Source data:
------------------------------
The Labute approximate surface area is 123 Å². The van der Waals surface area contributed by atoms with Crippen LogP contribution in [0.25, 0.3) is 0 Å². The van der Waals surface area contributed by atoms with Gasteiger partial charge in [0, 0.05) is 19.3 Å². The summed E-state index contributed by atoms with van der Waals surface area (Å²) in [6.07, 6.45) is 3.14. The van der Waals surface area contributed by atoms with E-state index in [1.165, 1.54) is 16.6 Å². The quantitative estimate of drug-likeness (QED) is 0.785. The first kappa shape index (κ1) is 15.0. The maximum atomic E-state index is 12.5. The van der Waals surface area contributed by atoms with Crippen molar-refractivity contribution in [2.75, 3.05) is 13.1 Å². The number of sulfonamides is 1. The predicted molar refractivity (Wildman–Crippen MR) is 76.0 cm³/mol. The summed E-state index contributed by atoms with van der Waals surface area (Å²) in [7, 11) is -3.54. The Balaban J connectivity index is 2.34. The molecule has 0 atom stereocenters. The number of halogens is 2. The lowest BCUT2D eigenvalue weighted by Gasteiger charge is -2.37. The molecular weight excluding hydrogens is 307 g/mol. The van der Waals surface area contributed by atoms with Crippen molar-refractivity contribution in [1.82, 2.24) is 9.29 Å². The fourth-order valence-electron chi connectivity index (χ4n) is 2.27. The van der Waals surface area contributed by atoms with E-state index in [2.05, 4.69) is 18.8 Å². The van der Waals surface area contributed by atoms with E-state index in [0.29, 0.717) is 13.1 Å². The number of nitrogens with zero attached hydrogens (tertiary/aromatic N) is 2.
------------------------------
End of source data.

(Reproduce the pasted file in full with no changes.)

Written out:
The Labute approximate surface area is 123 Å². The van der Waals surface area contributed by atoms with Crippen LogP contribution in [0.25, 0.3) is 0 Å². The van der Waals surface area contributed by atoms with Gasteiger partial charge in [0, 0.05) is 19.3 Å². The summed E-state index contributed by atoms with van der Waals surface area (Å²) in [6.07, 6.45) is 3.14. The van der Waals surface area contributed by atoms with E-state index in [1.165, 1.54) is 16.6 Å². The quantitative estimate of drug-likeness (QED) is 0.785. The first kappa shape index (κ1) is 15.0. The maximum atomic E-state index is 12.5. The van der Waals surface area contributed by atoms with Crippen molar-refractivity contribution in [2.75, 3.05) is 13.1 Å². The number of sulfonamides is 1. The predicted molar refractivity (Wildman–Crippen MR) is 76.0 cm³/mol. The summed E-state index contributed by atoms with van der Waals surface area (Å²) in [7, 11) is -3.54. The Balaban J connectivity index is 2.34. The molecule has 0 atom stereocenters. The number of halogens is 2. The lowest BCUT2D eigenvalue weighted by Gasteiger charge is -2.37. The molecular weight excluding hydrogens is 307 g/mol. The van der Waals surface area contributed by atoms with Crippen molar-refractivity contribution in [1.82, 2.24) is 9.29 Å². The fourth-order valence-electron chi connectivity index (χ4n) is 2.27. The van der Waals surface area contributed by atoms with E-state index in [2.05, 4.69) is 18.8 Å². The van der Waals surface area contributed by atoms with E-state index in [0.29, 0.717) is 13.1 Å². The number of nitrogens with zero attached hydrogens (tertiary/aromatic N) is 2.